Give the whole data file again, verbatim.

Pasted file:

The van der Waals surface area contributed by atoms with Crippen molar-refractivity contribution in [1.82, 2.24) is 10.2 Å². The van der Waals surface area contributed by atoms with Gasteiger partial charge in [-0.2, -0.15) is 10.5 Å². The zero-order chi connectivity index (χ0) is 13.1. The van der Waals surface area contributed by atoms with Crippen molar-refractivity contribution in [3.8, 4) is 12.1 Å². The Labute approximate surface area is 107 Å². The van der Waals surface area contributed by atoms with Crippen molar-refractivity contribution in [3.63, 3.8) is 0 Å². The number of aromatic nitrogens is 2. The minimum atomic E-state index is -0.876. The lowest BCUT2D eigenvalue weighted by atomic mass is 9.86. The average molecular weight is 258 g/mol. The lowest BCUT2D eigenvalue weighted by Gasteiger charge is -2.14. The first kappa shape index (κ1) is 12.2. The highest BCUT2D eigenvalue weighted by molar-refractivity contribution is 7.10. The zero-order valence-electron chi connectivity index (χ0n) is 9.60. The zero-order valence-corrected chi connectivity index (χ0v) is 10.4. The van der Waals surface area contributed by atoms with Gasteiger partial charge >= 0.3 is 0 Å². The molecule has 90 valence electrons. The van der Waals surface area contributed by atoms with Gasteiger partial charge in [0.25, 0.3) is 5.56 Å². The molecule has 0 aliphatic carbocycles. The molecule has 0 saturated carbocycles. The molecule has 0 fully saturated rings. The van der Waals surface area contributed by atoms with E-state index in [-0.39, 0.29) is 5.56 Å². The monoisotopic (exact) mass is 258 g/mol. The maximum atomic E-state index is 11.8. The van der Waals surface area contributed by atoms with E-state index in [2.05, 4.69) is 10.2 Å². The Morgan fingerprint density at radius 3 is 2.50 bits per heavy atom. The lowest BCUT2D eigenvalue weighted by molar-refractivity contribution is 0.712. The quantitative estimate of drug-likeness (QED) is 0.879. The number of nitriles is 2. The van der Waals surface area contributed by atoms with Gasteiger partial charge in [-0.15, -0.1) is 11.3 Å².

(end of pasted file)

The van der Waals surface area contributed by atoms with Crippen molar-refractivity contribution in [1.82, 2.24) is 10.2 Å². The van der Waals surface area contributed by atoms with Gasteiger partial charge in [-0.2, -0.15) is 10.5 Å². The zero-order chi connectivity index (χ0) is 13.1. The van der Waals surface area contributed by atoms with Crippen molar-refractivity contribution in [3.8, 4) is 12.1 Å². The Labute approximate surface area is 107 Å². The van der Waals surface area contributed by atoms with Crippen molar-refractivity contribution in [3.63, 3.8) is 0 Å². The number of aromatic nitrogens is 2. The minimum atomic E-state index is -0.876. The lowest BCUT2D eigenvalue weighted by atomic mass is 9.86. The average molecular weight is 258 g/mol. The lowest BCUT2D eigenvalue weighted by Gasteiger charge is -2.14. The first kappa shape index (κ1) is 12.2. The highest BCUT2D eigenvalue weighted by molar-refractivity contribution is 7.10. The zero-order valence-electron chi connectivity index (χ0n) is 9.60. The zero-order valence-corrected chi connectivity index (χ0v) is 10.4. The van der Waals surface area contributed by atoms with Gasteiger partial charge >= 0.3 is 0 Å². The molecule has 90 valence electrons. The van der Waals surface area contributed by atoms with Gasteiger partial charge in [0.25, 0.3) is 5.56 Å². The molecule has 0 aliphatic carbocycles. The molecule has 0 saturated carbocycles. The molecule has 0 fully saturated rings. The van der Waals surface area contributed by atoms with E-state index in [-0.39, 0.29) is 5.56 Å². The monoisotopic (exact) mass is 258 g/mol. The maximum atomic E-state index is 11.8. The van der Waals surface area contributed by atoms with E-state index in [2.05, 4.69) is 10.2 Å². The Morgan fingerprint density at radius 3 is 2.50 bits per heavy atom. The lowest BCUT2D eigenvalue weighted by molar-refractivity contribution is 0.712. The quantitative estimate of drug-likeness (QED) is 0.879. The number of nitriles is 2. The van der Waals surface area contributed by atoms with Gasteiger partial charge in [-0.15, -0.1) is 11.3 Å².